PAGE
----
Sundance Film Festival - Our Right to Gaze: Models for BIPOC & LGBTQ+ Empowerment
Sliding scale, pay-what-you-can rate of $0-$25 per workshop
* Co-presented with Full Spectrum Features, The Luminal Theater, and Circle Collective! *
The independent film industry continues to grapple with long-standing inequities that exclude BIPOC and LGBTQ+ filmmakers from telling their stories, including access to film financing and feasible ways to make a living as a filmmaker. This 90-minute, participatory session will center on dismantling industry gatekeeping, disrupting independent film distribution, and empowering BIPOC/LGBTQ+ creators to tell their stories.
The session will begin with a brief discussion using case studies drawn from Northwest Film Forum (Seattle), Full Spectrum Features (Chicago), the Luminal Theater (New York), and their touring short film collection and mentorship program, Our Right To Gaze: Black Film Identities.
Participants will then move into breakout rooms for facilitated conversations around shared challenges, collective empowerment, and coalition building within different artistic communities. This session requires active listening and engagement, as participants will be challenged to find common ground and share ideas to inspire future individual and collective action plans.
NOTE: This one-night event takes place on Tuesday, February 2 at 5:00pm. It is an interactive event that will be hosted virtually via Zoom and have closed captions. See all of our Sundance panels here.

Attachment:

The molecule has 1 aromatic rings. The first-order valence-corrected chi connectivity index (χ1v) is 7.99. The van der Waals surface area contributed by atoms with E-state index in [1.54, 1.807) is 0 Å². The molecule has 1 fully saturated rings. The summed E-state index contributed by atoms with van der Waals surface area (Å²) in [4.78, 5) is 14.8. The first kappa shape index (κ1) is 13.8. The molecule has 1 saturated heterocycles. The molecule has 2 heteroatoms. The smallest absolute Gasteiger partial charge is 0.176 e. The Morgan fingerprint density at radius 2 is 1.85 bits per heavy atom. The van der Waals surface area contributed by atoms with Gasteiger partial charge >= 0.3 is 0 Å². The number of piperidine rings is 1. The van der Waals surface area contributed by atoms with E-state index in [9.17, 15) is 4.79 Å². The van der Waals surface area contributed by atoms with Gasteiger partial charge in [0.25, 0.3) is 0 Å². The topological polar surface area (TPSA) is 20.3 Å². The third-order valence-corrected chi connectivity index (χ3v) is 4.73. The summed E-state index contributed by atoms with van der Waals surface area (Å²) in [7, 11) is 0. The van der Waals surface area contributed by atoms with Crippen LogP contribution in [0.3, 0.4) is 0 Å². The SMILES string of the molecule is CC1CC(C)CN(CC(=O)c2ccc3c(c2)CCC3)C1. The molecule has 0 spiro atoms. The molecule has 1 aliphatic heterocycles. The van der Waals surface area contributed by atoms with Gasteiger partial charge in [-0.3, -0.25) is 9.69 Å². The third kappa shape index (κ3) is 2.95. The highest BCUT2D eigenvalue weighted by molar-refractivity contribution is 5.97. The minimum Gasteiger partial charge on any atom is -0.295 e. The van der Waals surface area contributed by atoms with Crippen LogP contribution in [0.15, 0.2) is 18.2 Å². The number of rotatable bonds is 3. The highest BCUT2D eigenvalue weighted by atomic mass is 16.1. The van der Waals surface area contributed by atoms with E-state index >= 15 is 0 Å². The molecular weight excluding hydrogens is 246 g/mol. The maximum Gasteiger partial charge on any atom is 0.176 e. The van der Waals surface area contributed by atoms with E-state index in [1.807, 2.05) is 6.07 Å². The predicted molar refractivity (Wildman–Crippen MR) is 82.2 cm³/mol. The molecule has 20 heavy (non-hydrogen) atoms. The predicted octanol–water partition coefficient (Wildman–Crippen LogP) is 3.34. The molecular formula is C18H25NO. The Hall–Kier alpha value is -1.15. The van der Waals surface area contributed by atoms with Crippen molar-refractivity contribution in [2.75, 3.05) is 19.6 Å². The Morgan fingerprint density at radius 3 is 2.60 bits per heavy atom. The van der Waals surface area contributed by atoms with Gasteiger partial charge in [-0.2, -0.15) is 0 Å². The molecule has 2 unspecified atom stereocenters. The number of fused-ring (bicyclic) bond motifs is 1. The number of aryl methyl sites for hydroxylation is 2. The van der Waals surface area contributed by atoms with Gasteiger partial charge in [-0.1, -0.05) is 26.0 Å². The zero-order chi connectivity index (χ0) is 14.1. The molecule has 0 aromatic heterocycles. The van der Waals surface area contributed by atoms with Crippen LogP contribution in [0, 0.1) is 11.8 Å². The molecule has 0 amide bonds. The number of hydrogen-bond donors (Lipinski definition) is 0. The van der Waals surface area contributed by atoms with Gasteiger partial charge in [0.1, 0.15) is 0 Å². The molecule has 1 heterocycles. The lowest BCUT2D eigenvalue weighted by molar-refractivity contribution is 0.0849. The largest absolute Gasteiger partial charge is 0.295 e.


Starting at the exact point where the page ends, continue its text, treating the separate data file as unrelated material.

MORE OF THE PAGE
Eugene Sun Park
Full Spectrum Features
Eugene is a filmmaker and producer working in scripted narrative and experimental forms. His films have screened at over 400 festivals, micro-cinemas, museums, and alternative screening venues around the world, including SXSW, BAMcinemafest, Outfest, Frameline, Chicago International, Cleveland International, Chicago Underground, Athens International Film + Video Festival, and Antimatter. His feature-length script Michael’s Story won the screenplay competition at the 37th Asian American International Film Festival in New York. Eugene is also the founder and executive director of Full Spectrum Features, a nonprofit committed to driving equity in the independent film industry.
Curtis Caesar John
The Luminal Theater
Curtis Caesar John is an arts manager, advocate, and filmmaker. He believes in cinema as the most powerful means of sharing life’s stories and furthering our understanding of one another, even within our own cultures. He is the Founder and Executive Director of The Luminal Theater, a nomadic microcinema that brings Black independent films directly to Black communities and audiences, as well as to general audiences invested in Black cinematic voices.
Vivian Hua 華婷婷
Northwest Film Forum